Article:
Two men in England, Tony Nicklinson and a man known only as Martin, are suffering from Locked-In Syndrome but have been denied the right to die by UK’s High Court.
Locked-In Syndrome results from a massive stroke that immobilizes the entire body, save for the eyes and eyelids, but leaves the sufferer perfectly cognitive. One of the syndrome’s more famous cases was Jean-Dominique Bauby, a French journalist who managed to write a book called “The Diving Bell & The Butterfly” with only his eyelids. Julian Schnabel later made an excellent and heartbreaking film of Bauby’s condition in 2007.
According to The Independent, Nicklinson’s lawyer “argued for an extension to the common law defence of ‘necessity’ for murder because the alternative – forcing him to stay alive – is worse. They also argued that the government is in breach of his Article 8 right to ‘privacy, dignity and autonomy’, a right he cannot exercise independently because of severe disability.”
The court stated that there was no precedent for assisted dying anywhere in the world (Oregon’s Death with Dignity Act?), and that it was Parliament’s responsibility to create one. And if they were to usurp Parliament’s right, there would be implications far beyond the two men’s conditions.
Perhaps the court is thinking of the German cannibal Armin Meiwes, who found a willing victim online, killed him, then ate his victim over the course of 10 months. This is a legitimate concern and best left to legislation, but to deny Nicklinson and Martin their freedom, even if it is to end their lives, is monstrous.
As Richard Dawkins, referencing an article by Polly Tonybee, stated, House of Lords legislation that would have permitted assisted dying has been blocked by a religious lobbying group. And, yes, I will say it: the religious are monstrous in contending that their private beliefs should impinge the rights of another person.
In opinion polls, for years, more than 80% have supported this change in the law, but every attempt at a right-to-die reform has been sabotaged by the large religious lobby, galvanised by Care Not Killing. The red benches, heavily stacked with the religious, including 26 bishops, saw off the last bills.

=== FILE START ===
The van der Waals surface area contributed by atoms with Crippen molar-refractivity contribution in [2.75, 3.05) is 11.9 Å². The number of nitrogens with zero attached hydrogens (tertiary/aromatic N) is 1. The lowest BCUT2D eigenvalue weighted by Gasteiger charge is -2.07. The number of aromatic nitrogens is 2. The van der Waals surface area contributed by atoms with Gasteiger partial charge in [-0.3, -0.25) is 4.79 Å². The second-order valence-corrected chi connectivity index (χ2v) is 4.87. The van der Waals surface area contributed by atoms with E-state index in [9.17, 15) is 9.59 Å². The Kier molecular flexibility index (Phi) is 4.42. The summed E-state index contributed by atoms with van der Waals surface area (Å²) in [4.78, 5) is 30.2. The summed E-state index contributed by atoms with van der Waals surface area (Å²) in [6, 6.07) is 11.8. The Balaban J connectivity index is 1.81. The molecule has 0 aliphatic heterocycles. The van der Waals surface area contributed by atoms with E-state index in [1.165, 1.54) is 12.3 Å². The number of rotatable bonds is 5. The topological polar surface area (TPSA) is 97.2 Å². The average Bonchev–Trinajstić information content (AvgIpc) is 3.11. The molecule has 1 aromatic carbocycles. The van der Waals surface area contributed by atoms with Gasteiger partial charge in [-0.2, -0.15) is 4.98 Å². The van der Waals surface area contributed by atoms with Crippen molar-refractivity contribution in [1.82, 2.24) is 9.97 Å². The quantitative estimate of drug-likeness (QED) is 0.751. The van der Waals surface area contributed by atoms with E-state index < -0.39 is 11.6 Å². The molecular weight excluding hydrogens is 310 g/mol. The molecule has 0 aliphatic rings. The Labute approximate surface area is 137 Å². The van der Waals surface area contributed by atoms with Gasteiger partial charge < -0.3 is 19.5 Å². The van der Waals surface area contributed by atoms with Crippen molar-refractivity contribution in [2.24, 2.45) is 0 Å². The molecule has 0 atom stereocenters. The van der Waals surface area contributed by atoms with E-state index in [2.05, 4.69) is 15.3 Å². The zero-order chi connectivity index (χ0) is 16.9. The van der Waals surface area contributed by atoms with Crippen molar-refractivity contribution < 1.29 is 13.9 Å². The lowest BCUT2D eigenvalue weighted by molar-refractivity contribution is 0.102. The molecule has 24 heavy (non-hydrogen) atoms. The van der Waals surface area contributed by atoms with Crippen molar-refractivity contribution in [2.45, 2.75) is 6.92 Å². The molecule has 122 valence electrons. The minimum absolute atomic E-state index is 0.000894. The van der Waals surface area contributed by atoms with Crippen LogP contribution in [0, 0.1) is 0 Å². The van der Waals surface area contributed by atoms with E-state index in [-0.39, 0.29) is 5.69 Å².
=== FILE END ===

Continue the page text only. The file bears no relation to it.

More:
[Archbishop] Rowan Williams’s pretence is that their opposition springs from a fear this will lead to mass extermination of the inconvenient old. But why should the religious worry more about that than everyone else? The law would provide safeguards. The real religious reason is theological, as voiced in the Lords by the bishop of Oxford when he proclaimed “We are not autonomous beings” – we must all wait for God’s release. Presumably avoidable suffering is part of God’s mysterious purpose.
Wait for God’s release and abide his “mysterious purpose”? Not only is the religious position monstrous, it’s pure lunacy. Only the religious, with the help of their imaginary friend, could descend to such illogical depths. But let’s not excuse the judges here, however valid their deference to parliament argument might be. If parliament is paralyzed with inaction on account of religious lobbying, then patients really only have one option: the courts. That or they wait for legislation, which is absurd.
Mr Nicklinson said of the ruling: “Judges, like politicians, are happiest when they can avoid confronting the real issues and this judgement is not an exception to this rule… this means yet another period of physical discomfort, misery and mental anguish while we find out who controls my life – me or the state.”
Richard Dawkins criticized the High Court’s argument the best: “No precedent for allowing a human being to be put out of his appalling misery, when he has lost the ability to do it on his own? No precedent? Then in the name of humanity and decency SET ONE!”